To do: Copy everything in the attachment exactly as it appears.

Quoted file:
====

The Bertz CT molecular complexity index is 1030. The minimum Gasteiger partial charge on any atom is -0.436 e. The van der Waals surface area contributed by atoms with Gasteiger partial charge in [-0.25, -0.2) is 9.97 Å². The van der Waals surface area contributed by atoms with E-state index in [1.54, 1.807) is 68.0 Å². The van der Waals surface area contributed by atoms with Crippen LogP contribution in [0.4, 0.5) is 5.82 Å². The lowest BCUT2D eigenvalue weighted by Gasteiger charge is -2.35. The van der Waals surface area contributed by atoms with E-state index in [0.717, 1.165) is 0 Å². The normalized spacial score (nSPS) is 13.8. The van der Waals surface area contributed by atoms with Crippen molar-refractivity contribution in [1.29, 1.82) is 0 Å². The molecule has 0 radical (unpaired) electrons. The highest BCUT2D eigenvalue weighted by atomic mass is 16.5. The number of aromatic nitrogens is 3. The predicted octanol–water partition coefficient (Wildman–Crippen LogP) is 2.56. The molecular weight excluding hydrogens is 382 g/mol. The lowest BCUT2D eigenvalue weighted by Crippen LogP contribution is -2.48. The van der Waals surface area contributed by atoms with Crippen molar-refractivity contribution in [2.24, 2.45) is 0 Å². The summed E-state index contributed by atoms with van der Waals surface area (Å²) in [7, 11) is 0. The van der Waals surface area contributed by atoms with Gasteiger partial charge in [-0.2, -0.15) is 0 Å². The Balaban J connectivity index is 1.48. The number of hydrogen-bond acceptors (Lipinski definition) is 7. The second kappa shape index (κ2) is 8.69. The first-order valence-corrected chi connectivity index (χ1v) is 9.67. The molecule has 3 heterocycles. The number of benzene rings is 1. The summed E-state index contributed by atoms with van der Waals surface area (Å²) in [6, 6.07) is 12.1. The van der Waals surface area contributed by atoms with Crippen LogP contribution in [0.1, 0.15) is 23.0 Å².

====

The Bertz CT molecular complexity index is 1030. The minimum Gasteiger partial charge on any atom is -0.436 e. The van der Waals surface area contributed by atoms with Gasteiger partial charge in [-0.25, -0.2) is 9.97 Å². The van der Waals surface area contributed by atoms with E-state index in [1.54, 1.807) is 68.0 Å². The van der Waals surface area contributed by atoms with Crippen LogP contribution in [0.4, 0.5) is 5.82 Å². The lowest BCUT2D eigenvalue weighted by Gasteiger charge is -2.35. The van der Waals surface area contributed by atoms with E-state index in [0.717, 1.165) is 0 Å². The normalized spacial score (nSPS) is 13.8. The van der Waals surface area contributed by atoms with Crippen molar-refractivity contribution in [1.29, 1.82) is 0 Å². The molecule has 0 radical (unpaired) electrons. The highest BCUT2D eigenvalue weighted by atomic mass is 16.5. The number of aromatic nitrogens is 3. The predicted octanol–water partition coefficient (Wildman–Crippen LogP) is 2.56. The molecular weight excluding hydrogens is 382 g/mol. The lowest BCUT2D eigenvalue weighted by Crippen LogP contribution is -2.48. The van der Waals surface area contributed by atoms with Crippen molar-refractivity contribution in [2.24, 2.45) is 0 Å². The summed E-state index contributed by atoms with van der Waals surface area (Å²) in [7, 11) is 0. The van der Waals surface area contributed by atoms with Gasteiger partial charge in [-0.2, -0.15) is 0 Å². The Balaban J connectivity index is 1.48. The number of hydrogen-bond acceptors (Lipinski definition) is 7. The second kappa shape index (κ2) is 8.69. The first-order valence-corrected chi connectivity index (χ1v) is 9.67. The molecule has 3 heterocycles. The number of benzene rings is 1. The summed E-state index contributed by atoms with van der Waals surface area (Å²) in [6, 6.07) is 12.1. The van der Waals surface area contributed by atoms with Crippen LogP contribution in [0.1, 0.15) is 23.0 Å².